On returning to Australia, I became aware of the changing Australian society, including the decline of the church and the growth of many alternative spiritual paths and their rapid expansion from 1960’s onward..One of the popular expressions of this was through the so-called New Age-Mind*Body*Spirit festivals. I began to be involved in this area of ministry when there were few if any Christian groups functioning in this area. There was lots of “apologetic” material about the New Age, but few actually seem inclined to get involved in the popular "market place” level where people were searching.

In the Community of Hope we worked on a developmental model-outlined in ENRM. We revised this, and produced our own models which operates with the acronym. GLOBAL and PLEASE:

G. go
L. listen and learn the new age culture, etc. by
O. observing..meanings, colours, actions, presentations, world view etc,.
B. being ready to ask others as to meanings, involvement etc. and being ready to share your own spiritual journeys.
A. awareness of other cultural/spiritual emphases
L. love, based on knowledge and understanding and involvement in other situations following the pattern of Ramon Lull (see ENRM p. 55-56).


P. presence - living , being present among new age devotees/searchers in markets, etc.
L. listen and learn in order to understand..involving questions and sharing ideas
E. explain your own cultural understanding and spiritual experiences
A. awareness of different cultural and spiritual attitudes and understanding
S. service,where and if applicable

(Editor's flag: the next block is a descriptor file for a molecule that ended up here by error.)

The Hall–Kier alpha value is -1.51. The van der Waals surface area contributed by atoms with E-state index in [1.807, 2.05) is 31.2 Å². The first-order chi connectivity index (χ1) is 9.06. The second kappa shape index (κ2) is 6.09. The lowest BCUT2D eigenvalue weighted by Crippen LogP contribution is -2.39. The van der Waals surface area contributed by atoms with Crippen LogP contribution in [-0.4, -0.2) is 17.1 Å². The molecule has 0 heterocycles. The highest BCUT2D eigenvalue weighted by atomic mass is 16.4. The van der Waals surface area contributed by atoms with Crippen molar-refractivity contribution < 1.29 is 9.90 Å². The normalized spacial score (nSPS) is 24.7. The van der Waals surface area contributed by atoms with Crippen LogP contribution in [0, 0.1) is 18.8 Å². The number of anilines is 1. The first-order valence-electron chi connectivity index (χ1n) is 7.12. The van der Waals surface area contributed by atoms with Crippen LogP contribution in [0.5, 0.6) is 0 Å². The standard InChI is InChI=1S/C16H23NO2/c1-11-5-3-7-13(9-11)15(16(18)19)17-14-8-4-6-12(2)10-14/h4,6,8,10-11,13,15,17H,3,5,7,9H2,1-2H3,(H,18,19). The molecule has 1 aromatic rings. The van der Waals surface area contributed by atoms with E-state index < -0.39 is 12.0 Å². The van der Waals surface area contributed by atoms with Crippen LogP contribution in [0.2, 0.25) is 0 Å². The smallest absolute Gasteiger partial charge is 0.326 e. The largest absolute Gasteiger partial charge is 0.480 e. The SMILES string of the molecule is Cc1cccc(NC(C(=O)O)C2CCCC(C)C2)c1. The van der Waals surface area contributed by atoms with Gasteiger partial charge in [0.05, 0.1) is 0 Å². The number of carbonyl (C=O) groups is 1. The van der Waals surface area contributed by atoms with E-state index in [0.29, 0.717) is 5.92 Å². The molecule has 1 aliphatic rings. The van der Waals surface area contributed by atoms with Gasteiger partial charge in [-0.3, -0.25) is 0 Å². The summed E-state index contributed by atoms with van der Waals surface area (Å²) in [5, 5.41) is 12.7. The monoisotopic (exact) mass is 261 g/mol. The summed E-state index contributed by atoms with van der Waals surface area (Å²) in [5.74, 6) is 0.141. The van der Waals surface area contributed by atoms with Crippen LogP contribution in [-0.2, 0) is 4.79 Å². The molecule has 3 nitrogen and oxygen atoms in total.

E. expressing gospel in relevant terms at the right time/place

Morehead's Musings: Why do you believe that cross-cultural missions provides a helpful contribution to the field of new religions? How does a missions model make a unique contribution to how evangelicals understand and respond to them that has not been addressed in popular apologetic approaches?

Harold Taylor: I believe that cultural missions do provide a helpful contribution in any approach to “new religions," etc. The above framework provided a basis for our approach in PNG. It involved leaving your own cultural situation and living, working, thinking in another cultural paradigm, where listening and learning and relating to others is just as, or even more important, than the theological knowledge and spiritual experience you wish to impart. This is different from the usual evangelical apologetic, which often seems to proceed on a doctrinal basis, with the task of showing the truth of the biblical revelation and comparing it to the world view and “doctrines/beliefs” of the “target” group. It seemed to me that such apologetic efforts were often conducted “at a distance," whereas the true missionary approach involves identification, and a deliberate attempt to contextualise the gospel, involving both declaring the truth( doctrinal) and also relating to others (identification).

Morehead's Musings: In ENRM, you contributed a chapter that looked at examples of contextualisation in the history of Christian missions. Can you define what contextualisation means in missions and missiology?